Accepted answer

Sending HTML email by itself is a tricky job. Various standards and limitations of various mail clients and loads of security restrictions make creating a cross-browser/client HTML email delivery difficult. As a thumb-rule, I feel that the older technology you use, the better it is uniformly reproduced across mail clients. By "older" technology I mean table-driven HTML, inline CSS with very basic CSS attributes, no scripting, etc.

Your possibilities for charts in email:

  1. Flash charts - this would be blocked by almost all mail clients.
  2. HTML5 charts - most email clients (including web based ones) will block SVG and also would make "canvas"-driven charts useless as JavaScript will definitely be blocked.
  3. Pure HTML and CSS charts may work, but since most popular charting libraries use advanced HTML features, most of the charts would not render fine within email.
  4. Image based charts - Your best bet would be an image of the chart. Since, inline images are widely sent across email clients, my suggestion would be to generate a chart as image and then include it as a part of your HTML mail. Most charting components (like FusionCharts, Highcharts, etc) allow you to generate charts as image.

In case you intend to use image-based charts and yet want it to be dynamically generated, a good trick would be to create a server-side script, to which you would send data via query-string and it would return the image of a chart generated using this data.

If you have any problem deploying image based charts, then you may think about pure HTML based charts that use simple <table>, <div> and inline CSS to generate charts. Sadly, I do not think there is a readily available component in the market for that.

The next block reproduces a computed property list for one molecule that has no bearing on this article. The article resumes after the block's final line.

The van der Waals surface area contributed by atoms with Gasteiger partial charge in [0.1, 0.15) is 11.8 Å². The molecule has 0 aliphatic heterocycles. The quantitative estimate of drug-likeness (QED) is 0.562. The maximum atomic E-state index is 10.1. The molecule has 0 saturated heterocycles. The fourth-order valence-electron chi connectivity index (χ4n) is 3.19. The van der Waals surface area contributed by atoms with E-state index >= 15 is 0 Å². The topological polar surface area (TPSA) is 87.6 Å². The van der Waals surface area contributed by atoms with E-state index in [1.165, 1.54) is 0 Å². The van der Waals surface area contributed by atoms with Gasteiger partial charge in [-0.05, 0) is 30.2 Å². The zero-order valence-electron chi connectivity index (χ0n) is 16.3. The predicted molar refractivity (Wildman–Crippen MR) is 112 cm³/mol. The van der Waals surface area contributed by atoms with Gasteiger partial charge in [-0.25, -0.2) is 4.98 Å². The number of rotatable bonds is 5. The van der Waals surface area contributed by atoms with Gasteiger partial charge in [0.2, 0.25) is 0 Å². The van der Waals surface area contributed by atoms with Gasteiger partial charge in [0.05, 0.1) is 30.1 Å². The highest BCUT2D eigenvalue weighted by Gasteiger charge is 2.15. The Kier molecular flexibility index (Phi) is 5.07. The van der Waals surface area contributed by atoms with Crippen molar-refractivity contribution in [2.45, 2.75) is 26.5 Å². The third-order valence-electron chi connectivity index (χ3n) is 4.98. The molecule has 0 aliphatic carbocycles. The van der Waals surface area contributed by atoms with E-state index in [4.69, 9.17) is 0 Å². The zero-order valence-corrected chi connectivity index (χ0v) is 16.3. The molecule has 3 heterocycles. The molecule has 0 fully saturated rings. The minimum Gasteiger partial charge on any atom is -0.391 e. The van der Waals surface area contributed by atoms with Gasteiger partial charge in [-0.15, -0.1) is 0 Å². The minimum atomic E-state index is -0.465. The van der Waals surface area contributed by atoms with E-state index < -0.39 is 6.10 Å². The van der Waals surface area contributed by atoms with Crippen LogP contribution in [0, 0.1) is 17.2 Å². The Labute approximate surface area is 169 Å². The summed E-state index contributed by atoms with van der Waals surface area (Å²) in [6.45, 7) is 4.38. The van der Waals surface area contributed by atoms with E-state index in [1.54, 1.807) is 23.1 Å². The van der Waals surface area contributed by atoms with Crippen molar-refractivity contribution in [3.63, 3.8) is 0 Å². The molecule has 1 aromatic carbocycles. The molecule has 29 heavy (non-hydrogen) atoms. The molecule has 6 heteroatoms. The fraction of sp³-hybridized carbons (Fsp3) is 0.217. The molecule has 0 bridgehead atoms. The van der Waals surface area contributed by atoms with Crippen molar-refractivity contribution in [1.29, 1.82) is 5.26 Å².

Disclaimer: I am founder of Charty

You can try using Charty , which creates interactive charts in seconds and 25+ chart types were supported.

Link: Charty


If you're used to building charts in Javascript, rendering large amounts of these charts to images is quite technically involved. You'll need to choose some render service (e.g. a headless browser or canvas implementation) and do a lot of troubleshooting.

I went through this process and released open-source QuickChart, a web API that takes data and generates static images suitable for email. You can see the project here:

It's based on the Chart.js API. Given a chart config like this one:

  type: 'bar',
  data: {
    labels: [2012, 2013, 2014, 2015, 2016],
    datasets: [{
      label: 'Data',
      data: [12, 6, 5, 18, 12]

Stuff it into a URL:{ type: 'bar', data: { labels: [2012, 2013, 2014, 2015, 2016], datasets: [{ label: 'Data', data: [12, 6, 5, 18, 12] }] }}

And it will return a static image:

Chart image for email

There is a hosted (also free) version at, but you can run the web service yourself on Docker or directly from source.


3.5 years late, but my team at Ramen recently spun out some internal functionality into a standalone product that does just this:

You can generate charts on the fly using an "Encrypted URL" scheme, or you can send us huge amounts of data and we return a Short URL that'll resolve to an image.

There is a free tier, but once you get over a few hundred images per month, we'll ask you to start paying. We've really strived to make the pricing as friendly as possible, though. So it should be a no-brainer if the use case is critical to your business.

It was built on top of so there's a ton of flexibility in what you can generate.

These URLs can be used in web apps & mobile apps, but the original intent was email charts so I hope this helps!


Disclaimer: I'm Image-Charts founder.

As a indiehacker, I had the same question as you each time I started a new SaaS (rewrite from scratch an image generation backend to then send charts through emails).

That's why I've built a drop-in-replacement for Google Image Charts 👍 and added gif animation on top of it 🚀(chart animations in emails are awesome!!).

It's called Image-charts. No more server-side chart rendering pain, no scaling issues, it's blazing fast, 1 URL = 1 image chart.

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